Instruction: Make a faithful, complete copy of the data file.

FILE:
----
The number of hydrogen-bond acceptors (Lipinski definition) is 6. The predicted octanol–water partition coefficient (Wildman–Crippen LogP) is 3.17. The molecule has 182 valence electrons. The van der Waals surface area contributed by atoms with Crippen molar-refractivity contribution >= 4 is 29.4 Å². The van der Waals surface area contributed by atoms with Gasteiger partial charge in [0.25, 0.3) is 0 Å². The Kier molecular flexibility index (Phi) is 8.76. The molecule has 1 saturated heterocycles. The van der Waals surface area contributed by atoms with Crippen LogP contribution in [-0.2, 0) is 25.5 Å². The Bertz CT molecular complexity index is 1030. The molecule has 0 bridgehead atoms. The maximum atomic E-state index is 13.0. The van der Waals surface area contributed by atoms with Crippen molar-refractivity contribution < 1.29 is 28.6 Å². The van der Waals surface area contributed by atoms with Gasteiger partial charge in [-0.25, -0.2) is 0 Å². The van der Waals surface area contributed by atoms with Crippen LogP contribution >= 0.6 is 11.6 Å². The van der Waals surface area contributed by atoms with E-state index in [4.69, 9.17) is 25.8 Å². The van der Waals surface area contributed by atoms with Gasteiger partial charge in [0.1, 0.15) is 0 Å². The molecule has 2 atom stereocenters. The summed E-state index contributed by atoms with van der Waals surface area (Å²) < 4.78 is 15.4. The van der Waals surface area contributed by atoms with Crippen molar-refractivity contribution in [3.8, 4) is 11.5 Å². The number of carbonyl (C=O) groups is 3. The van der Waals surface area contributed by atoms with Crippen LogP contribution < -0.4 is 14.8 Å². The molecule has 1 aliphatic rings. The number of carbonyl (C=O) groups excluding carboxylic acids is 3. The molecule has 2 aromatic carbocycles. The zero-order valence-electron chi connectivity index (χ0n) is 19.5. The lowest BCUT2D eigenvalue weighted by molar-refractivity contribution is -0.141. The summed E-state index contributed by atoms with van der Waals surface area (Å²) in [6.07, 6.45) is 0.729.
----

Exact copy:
The number of hydrogen-bond acceptors (Lipinski definition) is 6. The predicted octanol–water partition coefficient (Wildman–Crippen LogP) is 3.17. The molecule has 182 valence electrons. The van der Waals surface area contributed by atoms with Crippen molar-refractivity contribution >= 4 is 29.4 Å². The van der Waals surface area contributed by atoms with Gasteiger partial charge in [0.25, 0.3) is 0 Å². The Kier molecular flexibility index (Phi) is 8.76. The molecule has 1 saturated heterocycles. The van der Waals surface area contributed by atoms with Crippen LogP contribution in [-0.2, 0) is 25.5 Å². The Bertz CT molecular complexity index is 1030. The molecule has 0 bridgehead atoms. The maximum atomic E-state index is 13.0. The van der Waals surface area contributed by atoms with Crippen molar-refractivity contribution < 1.29 is 28.6 Å². The van der Waals surface area contributed by atoms with Gasteiger partial charge in [-0.25, -0.2) is 0 Å². The van der Waals surface area contributed by atoms with Crippen LogP contribution >= 0.6 is 11.6 Å². The van der Waals surface area contributed by atoms with E-state index in [4.69, 9.17) is 25.8 Å². The van der Waals surface area contributed by atoms with Gasteiger partial charge in [0.1, 0.15) is 0 Å². The molecule has 2 atom stereocenters. The summed E-state index contributed by atoms with van der Waals surface area (Å²) < 4.78 is 15.4. The van der Waals surface area contributed by atoms with Crippen molar-refractivity contribution in [3.8, 4) is 11.5 Å². The number of carbonyl (C=O) groups is 3. The van der Waals surface area contributed by atoms with Crippen LogP contribution < -0.4 is 14.8 Å². The molecule has 1 aliphatic rings. The number of carbonyl (C=O) groups excluding carboxylic acids is 3. The molecule has 2 aromatic carbocycles. The zero-order valence-electron chi connectivity index (χ0n) is 19.5. The lowest BCUT2D eigenvalue weighted by molar-refractivity contribution is -0.141. The summed E-state index contributed by atoms with van der Waals surface area (Å²) in [6.07, 6.45) is 0.729.